Locks and Quinta

We pushed off from the dock (well, actually we pushed away from the ships between us and the dock) a little after 7 this morning and soon found ourselves on a quiet stretch of the Douro. We weren’t alone, though – we saw a few boaters out for a morning row.

We had one lock to traverse before reaching our first destination, Entre-os-Rios. We stopped before approaching the lock – there was a worker keeping the hillside vegetation under control.

I went up to the Sun Deck to watch the traversal; they’d lowered the canopy over the lounge chairs so that we could get through the lock, so I got to see the solar cells that Ama is using to partially power the ship.

And then we were at the lock. There were sailors on either side of the ship making sure we didn’t bump the sides.

The captain came onto the deck to make the final adjustments.

And we were through to Entre-os-Rios, where we disembarked and got onto buses to take us to Quinta da Aveleda for a scenic walk, lunch, and wine.

The route took us through Penafiel. Penafiel has some interesting artwork in their roundabouts – this one has 70 slabs of granite commemorating both the importance of granite to the economy and the 70 parishes in the province.

And cyclists were everywhere – in fact, we had to slow down several times because bicyclists were in the lane, going very slowly up hills. This guy wasn’t a problem, though.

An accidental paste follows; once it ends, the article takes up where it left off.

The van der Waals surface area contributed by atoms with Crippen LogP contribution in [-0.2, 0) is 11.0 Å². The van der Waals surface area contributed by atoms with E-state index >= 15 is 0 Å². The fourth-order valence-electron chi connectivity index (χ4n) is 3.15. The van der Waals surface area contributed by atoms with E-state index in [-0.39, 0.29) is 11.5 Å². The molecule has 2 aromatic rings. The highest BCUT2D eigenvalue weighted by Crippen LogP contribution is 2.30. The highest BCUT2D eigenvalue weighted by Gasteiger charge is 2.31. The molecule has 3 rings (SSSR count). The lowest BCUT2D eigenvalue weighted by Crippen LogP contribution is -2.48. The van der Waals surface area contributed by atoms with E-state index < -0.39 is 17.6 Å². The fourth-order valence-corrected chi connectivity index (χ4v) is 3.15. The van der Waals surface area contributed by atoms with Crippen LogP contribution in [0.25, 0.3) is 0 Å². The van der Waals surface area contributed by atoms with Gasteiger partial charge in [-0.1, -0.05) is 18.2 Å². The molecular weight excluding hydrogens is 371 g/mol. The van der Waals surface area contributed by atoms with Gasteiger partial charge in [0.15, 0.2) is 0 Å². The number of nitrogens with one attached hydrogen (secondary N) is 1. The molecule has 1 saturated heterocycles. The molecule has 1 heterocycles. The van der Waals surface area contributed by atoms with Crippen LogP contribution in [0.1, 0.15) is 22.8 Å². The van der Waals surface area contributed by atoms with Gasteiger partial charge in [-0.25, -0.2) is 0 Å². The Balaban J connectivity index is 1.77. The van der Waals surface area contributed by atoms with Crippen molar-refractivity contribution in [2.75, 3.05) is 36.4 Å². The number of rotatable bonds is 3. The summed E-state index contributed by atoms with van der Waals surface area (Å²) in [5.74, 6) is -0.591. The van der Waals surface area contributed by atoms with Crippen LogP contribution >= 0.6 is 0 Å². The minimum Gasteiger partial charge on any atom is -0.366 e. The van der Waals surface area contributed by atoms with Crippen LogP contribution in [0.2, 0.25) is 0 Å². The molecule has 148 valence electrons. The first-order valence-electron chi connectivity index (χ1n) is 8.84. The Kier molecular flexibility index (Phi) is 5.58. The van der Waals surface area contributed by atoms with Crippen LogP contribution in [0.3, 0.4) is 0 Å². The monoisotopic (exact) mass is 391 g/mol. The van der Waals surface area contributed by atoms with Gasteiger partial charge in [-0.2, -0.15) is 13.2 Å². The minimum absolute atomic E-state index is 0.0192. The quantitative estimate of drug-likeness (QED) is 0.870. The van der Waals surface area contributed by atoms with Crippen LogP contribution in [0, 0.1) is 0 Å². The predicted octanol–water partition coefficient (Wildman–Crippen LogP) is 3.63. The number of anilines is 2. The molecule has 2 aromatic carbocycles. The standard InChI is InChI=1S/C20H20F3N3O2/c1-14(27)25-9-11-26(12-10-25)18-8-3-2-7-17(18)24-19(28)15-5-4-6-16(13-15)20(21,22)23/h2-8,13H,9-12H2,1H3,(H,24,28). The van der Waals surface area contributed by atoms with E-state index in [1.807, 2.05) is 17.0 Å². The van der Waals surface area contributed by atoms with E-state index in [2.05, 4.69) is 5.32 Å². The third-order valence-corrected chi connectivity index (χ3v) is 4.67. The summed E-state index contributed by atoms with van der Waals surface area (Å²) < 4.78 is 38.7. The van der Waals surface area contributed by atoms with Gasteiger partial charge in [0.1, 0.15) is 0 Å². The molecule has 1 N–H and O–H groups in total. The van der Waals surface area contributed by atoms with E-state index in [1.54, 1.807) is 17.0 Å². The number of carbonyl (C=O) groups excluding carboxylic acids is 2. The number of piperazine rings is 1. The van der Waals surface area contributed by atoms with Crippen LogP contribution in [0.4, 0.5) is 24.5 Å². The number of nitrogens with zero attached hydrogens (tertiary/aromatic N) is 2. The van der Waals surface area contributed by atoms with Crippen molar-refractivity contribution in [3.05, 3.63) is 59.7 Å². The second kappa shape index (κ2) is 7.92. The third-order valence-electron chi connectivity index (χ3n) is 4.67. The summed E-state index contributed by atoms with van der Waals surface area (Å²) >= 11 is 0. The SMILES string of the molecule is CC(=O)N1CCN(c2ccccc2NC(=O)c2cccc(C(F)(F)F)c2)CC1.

And then we were at the Quinta.

The estate has been under one ownership since the 17th Century, and it’s been a winery and vineyard for a couple of centuries. Much of it is taken up by flowers and wildlife.

There were dozens of varieties of hydrangea.

I liked this Perforate St. John’s wort.

This bush is called “yesterday, today, and tomorrow” because the flowers change color so quickly.

There were many fire lilies.

This hydrangea is also called “Tea of Heaven”.

They have a small flock of goats.

The family preserved this window from a 16th Century building in Porto; it has some relationship to Henry the Navigator, but I didn’t take careful enough notes to remember what it was.

They grow cork trees on the estate; the cork they harvest is used for clothing, not wine. You can see how much of the cork they harvest every few years.

The family who owns the estate is a Big Deal; the Royal Family visited from time to time, including having dinner outside in 1901.

One more tiger lily for the road!

We finished the tour with a visit to the Brandy Aging Room. The smell was heavenly, but we didn’t get to taste any brandy.

Lunch was pleasant but not picturesque; we had to leave Aveleda to return to the ship. The gift shop wasn’t even open!

The drive back to the ship was fast – no cyclists.

I don’t know what the connection is between this statue of Christ and the bullhorns mounted on it; I don’t even know how to ask.

We returned to the ship for a beautiful afternoon of cruising down the Douro.

We saw small towns, terraced farms, beaches, and more.

We traversed the Carrapatelo lock, the biggest lock on the river. We barely made it!

The Douro valley is very beautiful.

Tonight, we dock at RĂ©gua and will have a Fado show after dinner. Should be fun!